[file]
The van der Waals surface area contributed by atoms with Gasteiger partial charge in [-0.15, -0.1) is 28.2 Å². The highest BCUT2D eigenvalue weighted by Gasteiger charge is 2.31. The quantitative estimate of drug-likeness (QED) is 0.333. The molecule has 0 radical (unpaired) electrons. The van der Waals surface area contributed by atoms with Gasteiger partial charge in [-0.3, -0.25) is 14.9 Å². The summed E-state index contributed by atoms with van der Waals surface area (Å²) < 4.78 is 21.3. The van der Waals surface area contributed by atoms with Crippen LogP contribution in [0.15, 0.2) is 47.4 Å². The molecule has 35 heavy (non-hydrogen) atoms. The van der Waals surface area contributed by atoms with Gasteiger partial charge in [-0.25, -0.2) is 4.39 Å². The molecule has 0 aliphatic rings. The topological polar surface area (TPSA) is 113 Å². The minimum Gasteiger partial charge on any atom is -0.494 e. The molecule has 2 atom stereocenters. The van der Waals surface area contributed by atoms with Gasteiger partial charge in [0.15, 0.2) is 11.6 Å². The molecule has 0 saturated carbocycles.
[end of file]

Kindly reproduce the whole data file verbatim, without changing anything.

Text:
The van der Waals surface area contributed by atoms with Gasteiger partial charge in [-0.15, -0.1) is 28.2 Å². The highest BCUT2D eigenvalue weighted by Gasteiger charge is 2.31. The quantitative estimate of drug-likeness (QED) is 0.333. The molecule has 0 radical (unpaired) electrons. The van der Waals surface area contributed by atoms with Gasteiger partial charge in [-0.3, -0.25) is 14.9 Å². The summed E-state index contributed by atoms with van der Waals surface area (Å²) < 4.78 is 21.3. The van der Waals surface area contributed by atoms with Crippen LogP contribution in [0.15, 0.2) is 47.4 Å². The molecule has 35 heavy (non-hydrogen) atoms. The van der Waals surface area contributed by atoms with Gasteiger partial charge in [-0.25, -0.2) is 4.39 Å². The molecule has 0 aliphatic rings. The topological polar surface area (TPSA) is 113 Å². The minimum Gasteiger partial charge on any atom is -0.494 e. The molecule has 2 atom stereocenters. The van der Waals surface area contributed by atoms with Gasteiger partial charge in [0.15, 0.2) is 11.6 Å². The molecule has 0 saturated carbocycles.